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Claude Shannon
ClaudeShannon MFO3807.jpg
Born (1916-04-30)April 30, 1916
Petoskey, Michigan, United States
Died February 24, 2001(2001-02-24) (aged 84)
Medford, Massachusetts, United States
Nationality American
Alma mater University of Michigan,
Known for
Awards Stuart Ballantine Medal (1955)
IEEE Medal of Honor (1966)
National Medal of Science (1966)
Harvey Prize (1972)
Claude E. Shannon Award (1972)
Harold Pender Award (1978)
John Fritz Medal (1983)
Kyoto Prize (1985)
National Inventors Hall of Fame (2004)
Scientific career
Fields Mathematics and electronic engineering
Institutions Bell Labs
Institute for Advanced Study
Doctoral advisor Frank Lauren Hitchcock
Doctoral students Danny Hillis
Ivan Sutherland
Bert Sutherland
Heinrich Arnold Ernst

Claude Elwood Shannon (April 30, 1916 – February 24, 2001) was an American mathematician, electrical engineer, and cryptographer known as "the father of information theory".

Shannon is noted for having founded information theory with a landmark paper, A Mathematical Theory of Communication, that he published in 1948. He is, perhaps, equally well known for founding digital circuit design theory in 1937.

Shannon showed an inclination towards mechanical and electrical things. His best subjects were science and mathematics. At home he constructed such devices as models of planes, a radio-controlled model boat and a barbed-wire telegraph system to a friend's house a half-mile away. While growing up, he also worked as a messenger for the Western Union company.

His childhood hero was Thomas Edison, who he later learned was a distant cousin. Both Shannon and Edison, were descendants of John Ogden (1609–1682), a colonial leader and an ancestor of many distinguished people.

Wartime research

Shannon then joined Bell Labs to work on fire-control systems and cryptography during World War II, with the National Defense Research Committee (NDRC).

For two months early in 1943, Shannon came into contact with the leading British mathematician Alan Turing. Turing had been posted to Washington to share with the U.S. Navy's cryptanalytic service the methods used by the British Government Code and Cypher School to break the ciphers used by the Kriegsmarine U-boats in the north Atlantic Ocean.

Shannon and Turing met at teatime in the cafeteria. Turing showed Shannon his 1936 paper that defined what is now known as the "Universal Turing machine"; this impressed Shannon, as many of its ideas complemented his own.

Teaching at MIT

In 1956 Shannon joined the MIT faculty to work in the Research Laboratory of Electronics (RLE). He continued to serve on the MIT faculty until 1978.

Later life

Shannon developed Alzheimer's disease and spent the last few years of his life in a nursing home in Massachusetts oblivious to the marvels of the digital revolution he had helped create. He died in 2001. He was survived by his wife, Mary Elizabeth Moore Shannon, his son, Andrew Moore Shannon, his daughter, Margarita Shannon, his sister, Catherine Shannon Kay, and his two granddaughters. His wife stated in his obituary that, had it not been for Alzheimer's disease, "He would have been bemused" by it all.

Hobbies and inventions

Minivac 601
The Minivac 601, a digital computer trainer designed by Shannon.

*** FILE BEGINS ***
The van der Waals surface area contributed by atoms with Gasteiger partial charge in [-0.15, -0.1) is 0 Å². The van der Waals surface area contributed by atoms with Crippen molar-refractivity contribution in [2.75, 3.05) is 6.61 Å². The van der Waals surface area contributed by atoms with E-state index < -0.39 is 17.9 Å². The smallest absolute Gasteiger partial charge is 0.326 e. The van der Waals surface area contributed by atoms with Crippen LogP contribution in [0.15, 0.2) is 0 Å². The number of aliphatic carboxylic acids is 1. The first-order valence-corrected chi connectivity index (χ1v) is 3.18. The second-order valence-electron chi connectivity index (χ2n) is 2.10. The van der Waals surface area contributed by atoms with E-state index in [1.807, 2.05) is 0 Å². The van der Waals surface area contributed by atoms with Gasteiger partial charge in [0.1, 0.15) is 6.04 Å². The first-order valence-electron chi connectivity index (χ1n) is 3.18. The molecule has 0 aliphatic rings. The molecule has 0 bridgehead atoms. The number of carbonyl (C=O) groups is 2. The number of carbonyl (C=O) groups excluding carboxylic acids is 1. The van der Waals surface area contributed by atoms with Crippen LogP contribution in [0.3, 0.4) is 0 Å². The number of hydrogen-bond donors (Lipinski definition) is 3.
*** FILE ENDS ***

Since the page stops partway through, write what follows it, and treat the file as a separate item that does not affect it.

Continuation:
Outside of his academic pursuits, Shannon was interested in juggling, unicycling, and chess. He also invented many devices, including a Roman numeral computer called THROBAC, juggling machines, and a flame-throwing trumpet. One of his more humorous devices was a box kept on his desk called the "Ultimate Machine", based on an idea by Marvin Minsky. Otherwise featureless, the box possessed a single switch on its side. When the switch was flipped, the lid of the box opened and a mechanical hand reached out, flipped off the switch, then retracted back inside the box. Renewed interest in the "Ultimate Machine" has emerged on YouTube and Thingiverse. In addition, he built a device that could solve the Rubik's Cube puzzle.

Shannon designed the Minivac 601, a digital computer trainer to teach business people about how computers functioned. It was sold by the Scientific Development Corp starting in 1961.


To commemorate Shannon's achievements, there were celebrations of his work in 2001.

There are currently six statues of Shannon sculpted by Eugene Daub. After the breakup of the Bell System, the part of Bell Labs that remained with AT&T Corporation was named Shannon Labs in his honor.

According to Neil Sloane, an AT&T Fellow who co-edited Shannon's large collection of papers in 1993, the perspective introduced by Shannon's communication theory (now called information theory) is the foundation of the digital revolution, and every device containing a microprocessor or microcontroller is a conceptual descendant of Shannon's publication in 1948: "He's one of the great men of the century. Without him, none of the things we know today would exist. The whole digital revolution started with him." The unit shannon is named after Claude Shannon.

A Mind at Play, a biography of Shannon written by Jimmy Soni and Rob Goodman, was published in 2017.

Awards and honors list

Shannon and his electromechanical mouse Theseus (named after Theseus from Greek mythology) which he tried to have solve the maze in one of the first experiments in artificial intelligence.

The Claude E. Shannon Award was established in his honor; he was also its first recipient, in 1972.

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